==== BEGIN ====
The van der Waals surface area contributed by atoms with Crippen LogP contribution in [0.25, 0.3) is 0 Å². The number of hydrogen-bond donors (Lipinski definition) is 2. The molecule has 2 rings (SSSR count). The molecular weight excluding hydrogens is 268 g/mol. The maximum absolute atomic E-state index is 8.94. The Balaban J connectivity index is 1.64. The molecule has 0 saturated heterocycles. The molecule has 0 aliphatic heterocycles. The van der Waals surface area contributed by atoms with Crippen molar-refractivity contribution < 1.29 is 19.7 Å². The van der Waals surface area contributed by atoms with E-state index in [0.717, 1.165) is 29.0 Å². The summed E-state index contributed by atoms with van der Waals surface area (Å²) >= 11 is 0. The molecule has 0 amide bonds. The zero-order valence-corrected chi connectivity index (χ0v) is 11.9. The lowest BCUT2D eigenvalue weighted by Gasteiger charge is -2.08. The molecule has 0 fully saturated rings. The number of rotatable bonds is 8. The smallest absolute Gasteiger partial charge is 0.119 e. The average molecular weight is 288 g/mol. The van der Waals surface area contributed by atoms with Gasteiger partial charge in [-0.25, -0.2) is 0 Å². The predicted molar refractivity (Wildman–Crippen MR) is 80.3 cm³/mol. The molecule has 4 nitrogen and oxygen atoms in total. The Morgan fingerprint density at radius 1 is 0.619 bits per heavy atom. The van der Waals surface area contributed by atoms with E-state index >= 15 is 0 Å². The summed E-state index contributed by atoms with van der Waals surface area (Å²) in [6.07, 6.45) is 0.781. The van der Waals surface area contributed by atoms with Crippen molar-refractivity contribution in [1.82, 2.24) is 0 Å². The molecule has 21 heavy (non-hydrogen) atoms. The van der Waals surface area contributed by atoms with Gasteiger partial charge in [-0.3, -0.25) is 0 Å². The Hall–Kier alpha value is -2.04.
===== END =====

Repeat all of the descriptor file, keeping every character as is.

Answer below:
The van der Waals surface area contributed by atoms with Crippen LogP contribution in [0.25, 0.3) is 0 Å². The number of hydrogen-bond donors (Lipinski definition) is 2. The molecule has 2 rings (SSSR count). The molecular weight excluding hydrogens is 268 g/mol. The maximum absolute atomic E-state index is 8.94. The Balaban J connectivity index is 1.64. The molecule has 0 saturated heterocycles. The molecule has 0 aliphatic heterocycles. The van der Waals surface area contributed by atoms with Crippen molar-refractivity contribution < 1.29 is 19.7 Å². The van der Waals surface area contributed by atoms with E-state index in [0.717, 1.165) is 29.0 Å². The summed E-state index contributed by atoms with van der Waals surface area (Å²) >= 11 is 0. The molecule has 0 amide bonds. The zero-order valence-corrected chi connectivity index (χ0v) is 11.9. The lowest BCUT2D eigenvalue weighted by Gasteiger charge is -2.08. The molecule has 0 fully saturated rings. The number of rotatable bonds is 8. The smallest absolute Gasteiger partial charge is 0.119 e. The average molecular weight is 288 g/mol. The van der Waals surface area contributed by atoms with Gasteiger partial charge in [-0.25, -0.2) is 0 Å². The predicted molar refractivity (Wildman–Crippen MR) is 80.3 cm³/mol. The molecule has 4 nitrogen and oxygen atoms in total. The Morgan fingerprint density at radius 1 is 0.619 bits per heavy atom. The van der Waals surface area contributed by atoms with E-state index >= 15 is 0 Å². The summed E-state index contributed by atoms with van der Waals surface area (Å²) in [6.07, 6.45) is 0.781. The van der Waals surface area contributed by atoms with Crippen molar-refractivity contribution in [1.82, 2.24) is 0 Å². The molecule has 21 heavy (non-hydrogen) atoms. The van der Waals surface area contributed by atoms with Gasteiger partial charge in [-0.3, -0.25) is 0 Å². The Hall–Kier alpha value is -2.04.